Dove created opportunities for users to engage with the campaign and acted on their suggestions. KFC's campaign was nearly pulled when it attracted adverse publicity, but the handling of communications after its launch enabled the campaign to far surpass its expected reach.

Being adaptable to changing circumstances has become essential for successful online communications.

7. Look at something that genuinely fulfills a need

Don't force digital into spaces where it will offer little that's new. As simple as that idea is, many software engineers attempt to create new formats without a clear sense of how it will solve a need for net users. The technology should be secondary to the potential use of the service. Who is it for and how will it help them?

Kyle McDonald, the genius who traded up from a paperclip to a house, advocates making new ideas free to use so that it can be easily accessible and can make a difference.

8. Find signposts to success in the rich data that digital provides to measure your work

The amount of data that can be accessed as a business is launched makes it easy to micro-track the success of business decisions online. Monitoring sales, footfall, click-throughs are just some of the metrics readily available. Google's Avinash Kaushik says companies are missing out on the "magnificent opportunity" to be able to make quick decisions on the basis of fast and accurate data.

The information is all there. You just have to look and take action.

9. Create experiences that are fun and engaging

People behave differently online. In the new world of 140-character social soundbites, attention spans are smaller but opportunities for interactions are greater if the content is interesting or entertaining enough.

Researching online behaviors in your sector is well worth doing before deciding how to position your business online.

10. Enjoy what you do; consider early on whether you think it's worthwhile

All new ventures are a labor of love in the beginning, and once you become synonymous with your brand you're stuck with the association. So you have to really enjoy what you do.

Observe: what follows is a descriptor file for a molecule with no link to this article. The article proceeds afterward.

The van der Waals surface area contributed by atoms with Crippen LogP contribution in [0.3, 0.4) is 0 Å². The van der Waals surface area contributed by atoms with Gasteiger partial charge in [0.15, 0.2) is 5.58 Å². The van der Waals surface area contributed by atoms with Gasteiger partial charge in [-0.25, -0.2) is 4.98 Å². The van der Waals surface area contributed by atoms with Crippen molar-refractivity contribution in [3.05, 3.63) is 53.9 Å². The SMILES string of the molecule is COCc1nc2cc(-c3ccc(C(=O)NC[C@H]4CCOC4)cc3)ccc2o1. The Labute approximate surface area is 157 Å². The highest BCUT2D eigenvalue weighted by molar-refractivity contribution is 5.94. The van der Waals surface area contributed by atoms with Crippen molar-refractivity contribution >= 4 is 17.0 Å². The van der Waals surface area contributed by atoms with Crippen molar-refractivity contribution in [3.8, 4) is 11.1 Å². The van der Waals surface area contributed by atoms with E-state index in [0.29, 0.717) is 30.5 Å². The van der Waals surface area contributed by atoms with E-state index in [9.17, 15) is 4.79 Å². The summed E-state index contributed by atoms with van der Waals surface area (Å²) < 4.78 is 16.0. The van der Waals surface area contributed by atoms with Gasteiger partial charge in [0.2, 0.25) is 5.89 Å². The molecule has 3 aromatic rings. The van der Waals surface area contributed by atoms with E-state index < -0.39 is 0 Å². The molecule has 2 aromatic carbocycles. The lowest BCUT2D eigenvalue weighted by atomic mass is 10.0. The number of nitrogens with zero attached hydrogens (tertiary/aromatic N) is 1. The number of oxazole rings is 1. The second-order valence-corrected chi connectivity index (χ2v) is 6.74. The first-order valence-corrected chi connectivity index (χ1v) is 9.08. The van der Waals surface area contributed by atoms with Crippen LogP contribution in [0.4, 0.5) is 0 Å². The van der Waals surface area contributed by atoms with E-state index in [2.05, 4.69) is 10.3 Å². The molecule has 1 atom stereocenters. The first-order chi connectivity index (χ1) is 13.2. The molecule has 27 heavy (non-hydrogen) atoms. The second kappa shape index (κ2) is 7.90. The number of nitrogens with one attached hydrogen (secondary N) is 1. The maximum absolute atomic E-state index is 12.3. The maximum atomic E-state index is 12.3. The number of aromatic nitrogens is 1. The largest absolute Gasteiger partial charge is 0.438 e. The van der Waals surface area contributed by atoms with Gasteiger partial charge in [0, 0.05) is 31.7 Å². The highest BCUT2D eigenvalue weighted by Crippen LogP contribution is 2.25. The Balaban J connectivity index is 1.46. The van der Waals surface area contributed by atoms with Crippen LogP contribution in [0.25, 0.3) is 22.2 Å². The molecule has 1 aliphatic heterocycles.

As one of the world's most successful celebrity Tweeters, Stephen Fry, remarked, just be yourself. It's easier than pretending to be something you're not.

* * *

These 10 simple lessons were principles that enabled the pioneers to succeed. Follow them and join the elite collection that are the original Pioneers of Digital.

The book is available on Amazon and Kindle: Pioneers of Digital: Success Stories from Leaders in Advertising, Marketing, Search and Social Media.


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Professor Paul Springer is head of research at Buckinghamshire New University in the UK. He advises communications firms, regulatory bodies, and educators in the UK, US, China, and Saudi Arabia. He also authored Ads to Icons.

Twitter: @drpaulspringer

Mel Carson is founder of Seattle-based digital consultancy Delightful Communications. He is a renowned expert on search marketing, social media, and online advertising, and a frequent industry speaker and blogger.

Twitter: @melcarson

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  • by Heather Mackey Wed Feb 13, 2013 via web

    Great advice, though it's sobering to see how hard it can be for many companies to put these principles into practice. Any tips on operationalizing these approaches? That's where I think so many stumble.